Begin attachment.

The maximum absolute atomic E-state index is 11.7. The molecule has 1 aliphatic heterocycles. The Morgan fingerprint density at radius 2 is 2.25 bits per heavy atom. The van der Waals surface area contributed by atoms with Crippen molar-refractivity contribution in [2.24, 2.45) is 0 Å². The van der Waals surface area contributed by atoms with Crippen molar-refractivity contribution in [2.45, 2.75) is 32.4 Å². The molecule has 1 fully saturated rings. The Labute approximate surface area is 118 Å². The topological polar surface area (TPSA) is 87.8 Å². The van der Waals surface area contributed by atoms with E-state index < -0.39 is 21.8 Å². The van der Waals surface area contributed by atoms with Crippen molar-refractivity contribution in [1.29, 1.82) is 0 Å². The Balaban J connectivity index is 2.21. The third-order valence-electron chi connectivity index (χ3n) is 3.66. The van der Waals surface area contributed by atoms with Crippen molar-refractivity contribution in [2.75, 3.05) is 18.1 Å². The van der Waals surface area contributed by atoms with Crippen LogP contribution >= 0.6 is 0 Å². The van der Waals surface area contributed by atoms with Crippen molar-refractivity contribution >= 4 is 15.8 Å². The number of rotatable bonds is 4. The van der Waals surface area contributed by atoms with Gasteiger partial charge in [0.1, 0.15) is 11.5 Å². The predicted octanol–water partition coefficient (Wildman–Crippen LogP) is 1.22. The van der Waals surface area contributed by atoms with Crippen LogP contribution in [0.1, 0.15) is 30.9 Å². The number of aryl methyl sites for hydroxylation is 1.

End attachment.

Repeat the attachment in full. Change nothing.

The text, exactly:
The maximum absolute atomic E-state index is 11.7. The molecule has 1 aliphatic heterocycles. The Morgan fingerprint density at radius 2 is 2.25 bits per heavy atom. The van der Waals surface area contributed by atoms with Crippen molar-refractivity contribution in [2.24, 2.45) is 0 Å². The van der Waals surface area contributed by atoms with Crippen molar-refractivity contribution in [2.45, 2.75) is 32.4 Å². The molecule has 1 fully saturated rings. The Labute approximate surface area is 118 Å². The topological polar surface area (TPSA) is 87.8 Å². The van der Waals surface area contributed by atoms with E-state index < -0.39 is 21.8 Å². The van der Waals surface area contributed by atoms with Crippen molar-refractivity contribution in [1.29, 1.82) is 0 Å². The Balaban J connectivity index is 2.21. The third-order valence-electron chi connectivity index (χ3n) is 3.66. The van der Waals surface area contributed by atoms with Crippen molar-refractivity contribution in [2.75, 3.05) is 18.1 Å². The van der Waals surface area contributed by atoms with Crippen LogP contribution >= 0.6 is 0 Å². The van der Waals surface area contributed by atoms with Crippen molar-refractivity contribution >= 4 is 15.8 Å². The number of rotatable bonds is 4. The van der Waals surface area contributed by atoms with Gasteiger partial charge in [0.1, 0.15) is 11.5 Å². The predicted octanol–water partition coefficient (Wildman–Crippen LogP) is 1.22. The van der Waals surface area contributed by atoms with Crippen LogP contribution in [0.1, 0.15) is 30.9 Å². The number of aryl methyl sites for hydroxylation is 1.